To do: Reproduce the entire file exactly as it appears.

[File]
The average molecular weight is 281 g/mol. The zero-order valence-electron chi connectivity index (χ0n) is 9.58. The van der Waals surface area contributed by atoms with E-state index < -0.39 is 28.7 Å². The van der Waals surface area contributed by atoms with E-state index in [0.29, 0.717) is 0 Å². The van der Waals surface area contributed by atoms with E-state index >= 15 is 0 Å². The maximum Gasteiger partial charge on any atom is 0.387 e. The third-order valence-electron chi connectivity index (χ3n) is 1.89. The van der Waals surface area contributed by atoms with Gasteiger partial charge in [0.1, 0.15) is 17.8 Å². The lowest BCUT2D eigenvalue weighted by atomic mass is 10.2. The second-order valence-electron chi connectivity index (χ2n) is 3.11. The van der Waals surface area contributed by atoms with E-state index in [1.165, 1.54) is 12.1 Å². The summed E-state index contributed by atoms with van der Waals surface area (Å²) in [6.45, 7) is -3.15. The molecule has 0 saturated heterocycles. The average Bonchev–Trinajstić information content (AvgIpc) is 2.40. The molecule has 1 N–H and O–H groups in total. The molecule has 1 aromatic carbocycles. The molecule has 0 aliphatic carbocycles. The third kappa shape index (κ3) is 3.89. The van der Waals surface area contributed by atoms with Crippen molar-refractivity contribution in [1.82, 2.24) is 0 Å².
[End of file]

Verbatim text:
The average molecular weight is 281 g/mol. The zero-order valence-electron chi connectivity index (χ0n) is 9.58. The van der Waals surface area contributed by atoms with E-state index < -0.39 is 28.7 Å². The van der Waals surface area contributed by atoms with E-state index in [0.29, 0.717) is 0 Å². The van der Waals surface area contributed by atoms with E-state index >= 15 is 0 Å². The maximum Gasteiger partial charge on any atom is 0.387 e. The third-order valence-electron chi connectivity index (χ3n) is 1.89. The van der Waals surface area contributed by atoms with Gasteiger partial charge in [0.1, 0.15) is 17.8 Å². The lowest BCUT2D eigenvalue weighted by atomic mass is 10.2. The second-order valence-electron chi connectivity index (χ2n) is 3.11. The van der Waals surface area contributed by atoms with E-state index in [1.165, 1.54) is 12.1 Å². The summed E-state index contributed by atoms with van der Waals surface area (Å²) in [6.45, 7) is -3.15. The molecule has 0 saturated heterocycles. The average Bonchev–Trinajstić information content (AvgIpc) is 2.40. The molecule has 1 N–H and O–H groups in total. The molecule has 1 aromatic carbocycles. The molecule has 0 aliphatic carbocycles. The third kappa shape index (κ3) is 3.89. The van der Waals surface area contributed by atoms with Crippen molar-refractivity contribution in [1.82, 2.24) is 0 Å².